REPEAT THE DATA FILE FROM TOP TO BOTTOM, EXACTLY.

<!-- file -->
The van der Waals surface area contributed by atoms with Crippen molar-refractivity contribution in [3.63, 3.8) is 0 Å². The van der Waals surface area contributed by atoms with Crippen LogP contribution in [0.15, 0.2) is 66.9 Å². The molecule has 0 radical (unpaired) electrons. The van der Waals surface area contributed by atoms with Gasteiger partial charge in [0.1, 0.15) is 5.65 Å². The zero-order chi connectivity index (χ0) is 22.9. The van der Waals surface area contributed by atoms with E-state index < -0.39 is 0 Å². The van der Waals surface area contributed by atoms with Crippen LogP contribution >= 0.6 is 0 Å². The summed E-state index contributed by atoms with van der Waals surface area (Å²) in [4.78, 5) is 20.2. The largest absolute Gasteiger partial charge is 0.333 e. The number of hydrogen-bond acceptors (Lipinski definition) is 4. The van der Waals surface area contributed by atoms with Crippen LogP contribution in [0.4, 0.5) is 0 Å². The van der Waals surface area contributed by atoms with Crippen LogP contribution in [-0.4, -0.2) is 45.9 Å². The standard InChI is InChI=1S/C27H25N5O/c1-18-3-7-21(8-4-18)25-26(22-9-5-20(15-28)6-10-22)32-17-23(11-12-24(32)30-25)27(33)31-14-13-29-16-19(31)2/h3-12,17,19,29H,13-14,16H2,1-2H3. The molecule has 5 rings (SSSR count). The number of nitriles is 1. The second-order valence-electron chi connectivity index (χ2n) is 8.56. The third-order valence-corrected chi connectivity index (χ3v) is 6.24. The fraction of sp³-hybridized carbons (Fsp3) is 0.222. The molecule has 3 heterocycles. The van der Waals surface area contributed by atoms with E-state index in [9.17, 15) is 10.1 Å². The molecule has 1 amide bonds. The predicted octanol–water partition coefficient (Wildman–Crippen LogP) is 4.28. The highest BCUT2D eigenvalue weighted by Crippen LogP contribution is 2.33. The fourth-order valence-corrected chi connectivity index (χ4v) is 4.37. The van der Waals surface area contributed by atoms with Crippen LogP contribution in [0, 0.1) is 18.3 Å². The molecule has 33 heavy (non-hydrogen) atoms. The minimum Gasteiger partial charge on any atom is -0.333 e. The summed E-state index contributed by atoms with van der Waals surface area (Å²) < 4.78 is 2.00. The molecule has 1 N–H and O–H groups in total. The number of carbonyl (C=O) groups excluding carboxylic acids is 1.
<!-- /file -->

The van der Waals surface area contributed by atoms with Crippen molar-refractivity contribution in [3.63, 3.8) is 0 Å². The van der Waals surface area contributed by atoms with Crippen LogP contribution in [0.15, 0.2) is 66.9 Å². The molecule has 0 radical (unpaired) electrons. The van der Waals surface area contributed by atoms with Gasteiger partial charge in [0.1, 0.15) is 5.65 Å². The zero-order chi connectivity index (χ0) is 22.9. The van der Waals surface area contributed by atoms with E-state index < -0.39 is 0 Å². The van der Waals surface area contributed by atoms with Crippen LogP contribution >= 0.6 is 0 Å². The summed E-state index contributed by atoms with van der Waals surface area (Å²) in [4.78, 5) is 20.2. The largest absolute Gasteiger partial charge is 0.333 e. The number of hydrogen-bond acceptors (Lipinski definition) is 4. The van der Waals surface area contributed by atoms with Crippen LogP contribution in [0.4, 0.5) is 0 Å². The van der Waals surface area contributed by atoms with Crippen LogP contribution in [-0.4, -0.2) is 45.9 Å². The standard InChI is InChI=1S/C27H25N5O/c1-18-3-7-21(8-4-18)25-26(22-9-5-20(15-28)6-10-22)32-17-23(11-12-24(32)30-25)27(33)31-14-13-29-16-19(31)2/h3-12,17,19,29H,13-14,16H2,1-2H3. The molecule has 5 rings (SSSR count). The number of nitriles is 1. The second-order valence-electron chi connectivity index (χ2n) is 8.56. The third-order valence-corrected chi connectivity index (χ3v) is 6.24. The fraction of sp³-hybridized carbons (Fsp3) is 0.222. The molecule has 3 heterocycles. The van der Waals surface area contributed by atoms with E-state index in [9.17, 15) is 10.1 Å². The molecule has 1 amide bonds. The predicted octanol–water partition coefficient (Wildman–Crippen LogP) is 4.28. The highest BCUT2D eigenvalue weighted by Crippen LogP contribution is 2.33. The fourth-order valence-corrected chi connectivity index (χ4v) is 4.37. The van der Waals surface area contributed by atoms with Crippen LogP contribution in [0, 0.1) is 18.3 Å². The molecule has 33 heavy (non-hydrogen) atoms. The minimum Gasteiger partial charge on any atom is -0.333 e. The summed E-state index contributed by atoms with van der Waals surface area (Å²) < 4.78 is 2.00. The molecule has 1 N–H and O–H groups in total. The number of carbonyl (C=O) groups excluding carboxylic acids is 1.